Motions to Restrict Parenting Time


In Colorado, a motion to restrict parenting time may be filed to restrict parenting time or parental contact pursuant to C.R.S. 14-10-129(4). Such motions can be filed when (1) a parenting time order already exists, and (2) prior to the entry of orders as a motion to restrict parental contact. For example, a motion to restrict parental contact could be filed at the beginning of a divorce case or an allocation of parental responsiblies action.

When is it appropriate to File a Motion to Restrict? 

Whether or not to file a Motion to Restrict should be weighed with extreme caution. Such motions are filed rarely and should only be filed in an extreme circumstance where your child is in imminent danger.

Pursuant to C.R.S. 14-10-129(4), once the motion to restrict is filed, the other parent’s parenting time is to immediately cease. This is automatic and does not necessarily require the court to enter an order or an initial ruling on the restriction. Usually the court will review the motion and will issue an order. C.R.S. 14-10-129(4) requires that a hearing must be held in court regarding the restriction within 14 days of the motion to restrict being filed. The law recognizes that parents must be afforded an opportunity to be heard quickly when their parental rights are restricted.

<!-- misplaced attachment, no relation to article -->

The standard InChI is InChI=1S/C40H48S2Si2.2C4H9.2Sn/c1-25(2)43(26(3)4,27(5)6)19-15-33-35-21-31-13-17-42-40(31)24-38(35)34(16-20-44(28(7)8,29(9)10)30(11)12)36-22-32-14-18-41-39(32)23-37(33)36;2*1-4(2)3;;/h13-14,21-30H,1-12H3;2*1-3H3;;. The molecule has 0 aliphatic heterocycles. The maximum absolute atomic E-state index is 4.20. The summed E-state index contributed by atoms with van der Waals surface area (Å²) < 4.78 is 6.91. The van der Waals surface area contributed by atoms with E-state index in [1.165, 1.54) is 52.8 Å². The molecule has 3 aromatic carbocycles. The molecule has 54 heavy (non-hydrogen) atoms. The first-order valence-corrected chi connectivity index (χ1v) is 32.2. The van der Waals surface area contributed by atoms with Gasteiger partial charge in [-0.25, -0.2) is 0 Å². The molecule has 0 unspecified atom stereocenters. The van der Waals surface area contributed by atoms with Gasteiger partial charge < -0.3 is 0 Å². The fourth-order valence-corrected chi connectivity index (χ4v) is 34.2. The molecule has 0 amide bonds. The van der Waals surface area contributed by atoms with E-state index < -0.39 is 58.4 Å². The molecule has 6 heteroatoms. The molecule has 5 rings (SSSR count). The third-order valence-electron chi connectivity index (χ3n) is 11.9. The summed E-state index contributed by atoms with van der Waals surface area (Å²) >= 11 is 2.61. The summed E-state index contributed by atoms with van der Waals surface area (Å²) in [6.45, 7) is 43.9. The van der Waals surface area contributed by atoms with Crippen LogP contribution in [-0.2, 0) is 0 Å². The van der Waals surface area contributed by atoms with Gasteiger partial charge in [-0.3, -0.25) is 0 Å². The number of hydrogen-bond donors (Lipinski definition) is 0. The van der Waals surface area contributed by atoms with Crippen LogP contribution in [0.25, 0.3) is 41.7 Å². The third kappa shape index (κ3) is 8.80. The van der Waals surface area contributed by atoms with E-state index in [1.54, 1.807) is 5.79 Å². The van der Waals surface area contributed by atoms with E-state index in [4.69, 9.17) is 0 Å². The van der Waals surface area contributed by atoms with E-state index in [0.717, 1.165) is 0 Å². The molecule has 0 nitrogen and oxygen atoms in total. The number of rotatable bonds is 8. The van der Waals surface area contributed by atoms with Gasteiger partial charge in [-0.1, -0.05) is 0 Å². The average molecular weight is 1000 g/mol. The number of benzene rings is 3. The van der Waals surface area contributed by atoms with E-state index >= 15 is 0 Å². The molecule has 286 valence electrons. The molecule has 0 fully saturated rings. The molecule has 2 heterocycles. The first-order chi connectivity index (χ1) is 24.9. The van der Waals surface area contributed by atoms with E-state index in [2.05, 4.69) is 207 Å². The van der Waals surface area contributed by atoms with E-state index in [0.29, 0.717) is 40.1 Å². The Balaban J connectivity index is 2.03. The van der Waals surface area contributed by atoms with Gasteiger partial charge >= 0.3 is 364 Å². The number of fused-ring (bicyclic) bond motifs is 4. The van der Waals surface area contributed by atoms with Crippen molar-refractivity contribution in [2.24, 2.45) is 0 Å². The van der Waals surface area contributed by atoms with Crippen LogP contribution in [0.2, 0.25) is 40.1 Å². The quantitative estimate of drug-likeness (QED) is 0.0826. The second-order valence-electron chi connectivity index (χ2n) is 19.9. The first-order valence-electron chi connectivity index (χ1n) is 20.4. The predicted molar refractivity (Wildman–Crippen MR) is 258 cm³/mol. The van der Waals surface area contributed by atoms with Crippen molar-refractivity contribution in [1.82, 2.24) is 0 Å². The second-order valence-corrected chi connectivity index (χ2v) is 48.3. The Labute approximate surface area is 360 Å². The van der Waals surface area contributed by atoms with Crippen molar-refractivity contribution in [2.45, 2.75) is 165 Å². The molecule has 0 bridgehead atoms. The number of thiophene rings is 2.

The legal standard for the restriction to occur is that your child is in imminent danger of either physical or emotion harm. In the court’s view, imminent equates to immediate and the court will review such motions from whether the child is suffering harm if action is not taken immediately. If you file a motion to restrict, you will have to present evidence to the court that your child is in imminent danger. Restriction is not proper if for instance the allegation is just something that is ongoing and tied to bad parenting. 

Attorney fees and costs

If the court determines that your motion to restrict was filed with no merit or basis for the restriction, the court can assess attorney fees and costs against you. This is one of the reasons why you should be cautious when considering the filing of a motion to restrict.  It is helpful if you have third-party evidence to validate the imminent danger. 

Kalamaya | Goscha is a Colorado law firm founded by Ryan Kalamaya and Amy Goscha. The boutique mountain law practice specializes in divorce, child custody, and family law. Kalamaya | Goscha has law offices in Edwards, Aspen, and Glenwood Springs. To speak to an attorney call (970) 315-2365.

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